Although the placebo effect has been known for some time and research, both medical, pharmaceutical, psychological and psychiatric, has questioned it, it has been suggested that there are two other effects given in a context experimental: the nocebo effect and the lessebo effect. Both effects are of great importance, as is the same placebo effect, and may in fact distort the interpretation of the results of the experiment.

      The nocebo effect

      Before delving further into the lessebo effect, it is important to briefly understand what the nocebo effect is. “Nocebo” comes from Latin, which means “I must hurt”, unlike the term “placebo”, which means “I must please”. Knowledge of the nocebo effect is considered quite revealing about how everything about the placebo should be applied and interpreted (ineffective intervention) and its eponymous effect, because even what shouldn’t have an effect can hurt.

      As we have already mentioned, the placebo effect is, in essence, the improvement perceived by the participants in the control group even if they did not receive any product known to have an effect. The nocebo effect would be the opposite: it is the worsening of symptoms or signs of a state of health by waiting, conscious or not, of the undesirable effects of an intervention.

      In experimentation, there is always informed consent and, as we saw above, it is explained that the intervention can have both positive and negative effects. If the placebo effect consists in believing that the intervention is received and that the positive effects are obtained, in the case of the nocebo, it is also to believe that this intervention is received, but that its adverse effects are manifested. The participant has pessimistic expectations that lead them to believe that the treatment is harmful to them.

      What characterizes the lessebo effect?

      For a long time, investigations focused only on following up on the suggestions and expectations of the control group, both positive and negative. In the logic that in the experimental group something must necessarily happen, both a therapeutic effect and undesirable effects, this was not monitored with the effects of suggestion in this same group. Fortunately, although relatively recently, more attention has begun to be paid to how pessimistic expectations in the experimental group can negate the actual therapeutic effects of the intervention.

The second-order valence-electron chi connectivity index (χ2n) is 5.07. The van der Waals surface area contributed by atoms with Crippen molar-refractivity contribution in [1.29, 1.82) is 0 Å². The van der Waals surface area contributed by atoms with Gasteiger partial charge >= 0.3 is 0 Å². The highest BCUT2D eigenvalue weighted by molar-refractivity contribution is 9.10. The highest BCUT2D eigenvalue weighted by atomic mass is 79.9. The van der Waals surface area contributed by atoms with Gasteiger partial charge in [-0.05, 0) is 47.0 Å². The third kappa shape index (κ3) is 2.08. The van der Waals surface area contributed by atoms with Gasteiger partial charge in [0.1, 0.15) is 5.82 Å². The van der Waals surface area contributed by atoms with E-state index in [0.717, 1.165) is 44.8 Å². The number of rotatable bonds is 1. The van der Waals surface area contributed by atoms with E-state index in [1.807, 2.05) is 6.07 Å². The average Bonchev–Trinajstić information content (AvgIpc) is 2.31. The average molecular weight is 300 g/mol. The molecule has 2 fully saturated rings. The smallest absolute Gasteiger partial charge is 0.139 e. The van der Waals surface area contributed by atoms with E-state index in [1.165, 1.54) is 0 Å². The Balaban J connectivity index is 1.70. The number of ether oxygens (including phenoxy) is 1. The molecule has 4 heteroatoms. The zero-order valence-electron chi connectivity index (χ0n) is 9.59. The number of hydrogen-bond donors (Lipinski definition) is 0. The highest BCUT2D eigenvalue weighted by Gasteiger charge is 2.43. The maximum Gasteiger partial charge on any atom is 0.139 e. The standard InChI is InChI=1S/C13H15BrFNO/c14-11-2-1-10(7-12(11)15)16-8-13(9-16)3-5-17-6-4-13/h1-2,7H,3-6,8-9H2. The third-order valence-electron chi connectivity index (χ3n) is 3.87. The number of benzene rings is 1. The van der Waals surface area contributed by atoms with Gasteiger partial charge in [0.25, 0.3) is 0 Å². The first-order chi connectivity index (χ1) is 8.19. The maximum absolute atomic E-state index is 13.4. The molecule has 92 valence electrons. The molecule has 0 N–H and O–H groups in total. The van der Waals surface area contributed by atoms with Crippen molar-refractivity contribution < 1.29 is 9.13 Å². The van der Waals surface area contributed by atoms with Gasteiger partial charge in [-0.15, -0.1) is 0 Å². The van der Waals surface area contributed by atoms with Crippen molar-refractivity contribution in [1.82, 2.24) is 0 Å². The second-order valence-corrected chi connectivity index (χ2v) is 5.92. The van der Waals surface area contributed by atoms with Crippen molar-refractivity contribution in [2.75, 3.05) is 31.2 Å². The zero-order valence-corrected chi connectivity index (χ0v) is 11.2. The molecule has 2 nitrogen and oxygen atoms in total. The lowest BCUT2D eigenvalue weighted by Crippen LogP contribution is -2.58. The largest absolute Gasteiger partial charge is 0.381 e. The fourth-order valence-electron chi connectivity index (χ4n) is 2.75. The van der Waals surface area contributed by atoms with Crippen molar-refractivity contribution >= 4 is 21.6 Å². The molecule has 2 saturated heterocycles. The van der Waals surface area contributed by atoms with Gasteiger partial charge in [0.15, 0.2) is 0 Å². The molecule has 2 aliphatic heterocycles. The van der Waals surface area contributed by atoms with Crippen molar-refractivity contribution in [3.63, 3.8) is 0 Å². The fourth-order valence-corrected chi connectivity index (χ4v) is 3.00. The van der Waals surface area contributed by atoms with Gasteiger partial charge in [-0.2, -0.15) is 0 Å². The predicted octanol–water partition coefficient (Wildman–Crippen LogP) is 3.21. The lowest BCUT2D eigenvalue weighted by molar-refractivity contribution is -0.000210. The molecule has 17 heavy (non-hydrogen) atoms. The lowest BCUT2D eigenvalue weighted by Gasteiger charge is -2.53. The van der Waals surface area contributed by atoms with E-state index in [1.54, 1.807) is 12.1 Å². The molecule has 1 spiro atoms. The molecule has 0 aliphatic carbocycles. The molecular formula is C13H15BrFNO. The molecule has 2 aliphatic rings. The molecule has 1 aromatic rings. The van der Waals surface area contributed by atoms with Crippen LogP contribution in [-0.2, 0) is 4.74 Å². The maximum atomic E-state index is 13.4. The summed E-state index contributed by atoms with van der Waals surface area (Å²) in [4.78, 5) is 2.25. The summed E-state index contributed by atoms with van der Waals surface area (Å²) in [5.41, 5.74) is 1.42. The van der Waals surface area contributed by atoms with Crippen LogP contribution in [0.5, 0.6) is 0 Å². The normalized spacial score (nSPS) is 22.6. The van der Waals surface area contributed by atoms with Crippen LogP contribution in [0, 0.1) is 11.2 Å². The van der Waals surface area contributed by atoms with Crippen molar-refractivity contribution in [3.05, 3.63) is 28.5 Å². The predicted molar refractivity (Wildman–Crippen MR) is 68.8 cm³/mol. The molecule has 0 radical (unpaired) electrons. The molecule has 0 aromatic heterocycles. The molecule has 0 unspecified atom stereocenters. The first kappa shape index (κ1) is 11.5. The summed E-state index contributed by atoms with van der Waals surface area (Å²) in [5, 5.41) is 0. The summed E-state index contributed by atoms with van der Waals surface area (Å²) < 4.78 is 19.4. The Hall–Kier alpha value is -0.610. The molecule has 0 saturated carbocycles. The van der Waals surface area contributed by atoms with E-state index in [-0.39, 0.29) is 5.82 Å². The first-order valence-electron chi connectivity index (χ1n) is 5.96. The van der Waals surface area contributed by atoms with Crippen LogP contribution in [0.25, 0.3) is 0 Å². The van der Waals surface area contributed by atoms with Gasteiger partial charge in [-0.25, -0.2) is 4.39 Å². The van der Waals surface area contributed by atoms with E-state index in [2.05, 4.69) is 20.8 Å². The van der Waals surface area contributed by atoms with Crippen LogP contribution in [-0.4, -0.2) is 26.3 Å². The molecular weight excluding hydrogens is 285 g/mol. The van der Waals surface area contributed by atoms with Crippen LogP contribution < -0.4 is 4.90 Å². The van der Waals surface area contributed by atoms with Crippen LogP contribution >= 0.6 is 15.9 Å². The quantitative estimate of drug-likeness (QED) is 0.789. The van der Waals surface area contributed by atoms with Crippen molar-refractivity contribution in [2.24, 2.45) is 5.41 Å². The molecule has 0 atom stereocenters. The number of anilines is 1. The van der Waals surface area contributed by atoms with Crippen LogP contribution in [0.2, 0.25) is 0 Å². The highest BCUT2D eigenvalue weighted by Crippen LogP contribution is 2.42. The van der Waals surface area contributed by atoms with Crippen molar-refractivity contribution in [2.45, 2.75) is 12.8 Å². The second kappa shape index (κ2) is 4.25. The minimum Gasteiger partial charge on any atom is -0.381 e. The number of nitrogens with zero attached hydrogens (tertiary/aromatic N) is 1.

If the placebo is the improvement seen in the control group and the nocebo worsening, the lessebo effect is the perception of less improvement, cancellation of effects or worsening in the experimental group. That is, the participants in the experimental group, those who are receiving treatment, believe that they received a placebo or are suffering from the side effects of the treatment, believing that their condition is getting worse.

      this this can be due to several causes. As with the nocebo effect, participants may have a pessimistic view of the effects of the experimental treatment, believing that they are more likely to experience its side effects than the therapeutic effects. Another thing that has been noticed is that there are not a few participants who, despite reading informed consent, do not understand it and think that “placebo” is synonymous with “harmful”. They believe that the experimental treatment is good and that the control is necessarily bad.

      scientific implications

      It’s clear that both the placebo effect and the nocebo affect research if they are not taken into account, but the effects of the placebo effect are even worse. As we have seen, the participant giving you an effective treatment may think that it is not or that it is a placebo, and suggests that it is not. ‘not improving or even getting worse.

      Dismissing something that, objectively speaking, works but which volunteers report as harmful because of their pessimistic expectations not only means rejecting a treatment that works, but also a waste of money and time. Whether it is a drug, a new psychological therapy or any other type of treatment, its design and application involve the mobilization of many efforts, and to be dismissed by the means of the experimental participants is a real mistake. .

      It is for this reason that on the basis of new research focused on the study of the lessebo effect the reliability of the participant must be taken into account, In the sense of what kind of expectations you have about the experience and whether it presents an unrealistic style of thinking. Whether you tend to be pessimistic or optimistic, you need to know this way of thinking and find out to what extent this participant is not going to skew the results of the experiment.

      Bibliographical references:

      • Mestre, TA (2020) Nocebo and lessebo effects. International Journal of Neurobiology 153, 121-146.
      • Mestre, TA, Shah, P., Marras, C., Tomlinson, G. and Lang, AE (2014). Another aspect of placebo: the lessebo effect in Parkinson’s disease: a meta-analysis. Neurology, 82 (16), 1402-1409. https://doi.org/10.1212/WNL.0000000000000340